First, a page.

Week 4: Literature is Art
During this week, one of the things we discussed was the similarity between literature and art. Those two things have much more in common than one might think. As I have mentioned in one of my previous blogs, there can be many interpretations to a piece of literature. Well, the same goes for any piece of art. One person might look at a painting one way, while someone else might think of it in a different way. As a class, we discovered that art and literature are basically the same thing. The only difference is that literature is in the form of words, while artwork can be in the form of paintings, drawings, sculptures, etc.
Literature is art because every single word, sentence, and phrase are put in their places for a reason. It is just like a painting, where every color, line, and shape are exactly where the artist wanted them. By learning this, we can look at literature in a different way. I no longer look at it as just a normal piece of writing that may have some unique wording. I now look at it as a piece of artwork, carefully crafted by its artist, the author.
Now that I see literature as a piece of artwork, it will be much more interesting to read. When I think about how the author placed every word carefully in its place, I definitely appreciate it a lot more. I am glad that I was reminded of how literature is art this week because it makes literature more interesting.
Week 3: Hidden Meanings
This week we primarily worked on essays that compared our summer reading books to each other. We were broken up into small groups with people that read the same books, and were told to write a group essay. This helped us to learn how to connect events from one story to the other. It also taught us to learn teamwork in writing.
By comparing our summer reading books, we were able to understand what we read more. That was because one of the books we read, How to Read Literature Like a Professor by Thomas C. Foster, explained that there is usually a meaning to every little detail in a book. From this book we learned that in a story, there's almost always a reason as to why it is snowing, raining, or sunny. Rain for instance, could demonstrate more of a sad and somber feeling in the story. Usually when it is sunny, the mood is more joyful. There is also a reason why people become ill, and there is a reason why people die in a story. In one of the summer reading books I read, the main character lost her uncle. But that lead to her becoming closer to her aunt, and discovering what happened to her mom.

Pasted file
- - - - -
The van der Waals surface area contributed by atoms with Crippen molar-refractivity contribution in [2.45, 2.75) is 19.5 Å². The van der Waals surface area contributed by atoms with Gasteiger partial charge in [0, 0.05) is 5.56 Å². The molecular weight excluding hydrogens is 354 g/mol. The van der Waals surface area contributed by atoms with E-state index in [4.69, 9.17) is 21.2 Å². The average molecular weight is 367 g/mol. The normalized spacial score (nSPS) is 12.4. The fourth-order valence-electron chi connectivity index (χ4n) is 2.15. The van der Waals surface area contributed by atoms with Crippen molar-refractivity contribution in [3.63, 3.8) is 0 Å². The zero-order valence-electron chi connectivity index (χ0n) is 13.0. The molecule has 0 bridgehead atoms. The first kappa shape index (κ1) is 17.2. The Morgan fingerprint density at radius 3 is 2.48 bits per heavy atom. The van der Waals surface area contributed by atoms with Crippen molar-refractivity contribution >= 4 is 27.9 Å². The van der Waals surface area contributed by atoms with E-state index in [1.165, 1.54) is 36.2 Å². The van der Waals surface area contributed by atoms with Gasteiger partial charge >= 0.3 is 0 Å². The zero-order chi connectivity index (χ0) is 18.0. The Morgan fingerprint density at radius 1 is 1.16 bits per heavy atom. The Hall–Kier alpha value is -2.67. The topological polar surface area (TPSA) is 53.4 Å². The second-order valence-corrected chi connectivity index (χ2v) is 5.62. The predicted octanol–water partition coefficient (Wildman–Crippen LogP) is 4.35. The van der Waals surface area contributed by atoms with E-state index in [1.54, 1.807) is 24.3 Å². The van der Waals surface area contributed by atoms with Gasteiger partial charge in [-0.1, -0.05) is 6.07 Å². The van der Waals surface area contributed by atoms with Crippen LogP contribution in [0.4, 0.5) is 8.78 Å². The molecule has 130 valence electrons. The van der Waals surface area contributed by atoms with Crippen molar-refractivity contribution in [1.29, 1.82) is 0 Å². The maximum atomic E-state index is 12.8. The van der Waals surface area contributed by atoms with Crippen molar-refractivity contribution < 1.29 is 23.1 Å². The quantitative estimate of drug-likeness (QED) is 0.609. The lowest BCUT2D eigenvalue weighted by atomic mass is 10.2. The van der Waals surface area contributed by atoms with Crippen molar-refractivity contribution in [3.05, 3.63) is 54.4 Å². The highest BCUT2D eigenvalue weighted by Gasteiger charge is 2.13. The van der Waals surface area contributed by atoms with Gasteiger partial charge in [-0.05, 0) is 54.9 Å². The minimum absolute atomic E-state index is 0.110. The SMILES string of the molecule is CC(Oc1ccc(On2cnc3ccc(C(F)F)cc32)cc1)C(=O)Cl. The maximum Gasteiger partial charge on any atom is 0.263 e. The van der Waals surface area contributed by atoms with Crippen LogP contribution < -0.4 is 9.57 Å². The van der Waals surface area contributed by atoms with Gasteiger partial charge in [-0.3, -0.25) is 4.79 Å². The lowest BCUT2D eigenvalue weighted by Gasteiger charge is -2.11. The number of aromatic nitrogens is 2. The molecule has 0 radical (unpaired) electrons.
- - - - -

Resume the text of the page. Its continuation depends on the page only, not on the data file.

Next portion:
By learning these things, we were able to dig deeper into our books and uncover new meanings to certain events or conditions that we have not seen before. When it comes to literature, everything has a special meaning.
Week 2: Many Perspectives
Many pieces of writing can be interpreted in different ways. That is what we had talked about as a class during this week. We read a poem called "The Eagle", by Alfred, Lord Tennyson. In that poem, we discovered many different perspectives as we shared what we thought the poem was about.
Some of us thought it could be about a higher power, looking down and watching the world. Some thought it could be about someone who was holding on to something and then falling. Others thought it might just be about an actual eagle. We learned that when it comes to determining what a certain writing is about, there is no right answer.
There are clues in all texts that hint towards different meanings, and we interpret them in different ways. For example, in "The Eagle" the author wrote "And like a thunderbolt he falls". Most of us would think that by saying this, the author means that the bird is diving downward. That is because he uses the phrase "like a thunderbolt". By using "like a thunderbolt" to describe the fall, the author is showing that the fall was very powerful, and therefor it would make sense for it to be a dive.
However, some people in our class took that sentence differently. They thought the author was saying that the eagle just fell without meaning to. Maybe he lost his grip or something.
By the end of the week we had all learned just how different our minds see things when we read, and we began to open up our minds to new interpretations. Here's a link that leads to more details about interpreting things differently.
During the first week of school, as a class we talked about how there is always room for improvement in our reading and writing capabilities. We discussed that in order for us to succeed in our AP lit class, we would have to do a lot of reading and writing to improve our skills. That was why we all signed up for that class, we want to improve our reading and writing so that we are better prepared for college. Improvement is one of the main topics that was brought up during this past week. Another important thing we had talked about was ourselves as readers and writers. Each of us students had written a couple paragraphs describing our reading and writing experience. Those two topics relate because everyone, no matter how talented, can improve their reading and writing skills. There is always room for improvement.
On Friday we watched a video that showed college students talking about how they learned that they had much to learn when it came to writing in college, even though they had won awards for being such great writers in high school.
Something I found that might prove itself useful to someone out there who would like help with writing is a website that has lots of tools that could definitely be helpful to anyone writing. On this website there are many links to other websites that can help with grammar and other writing skills. There are also tips and lists of common errors that may assist anyone writing.
Just like anything else, it is important to keep practicing reading and writing because there is always room for improvement.
Write something about yourself. No need to be fancy, just an overview.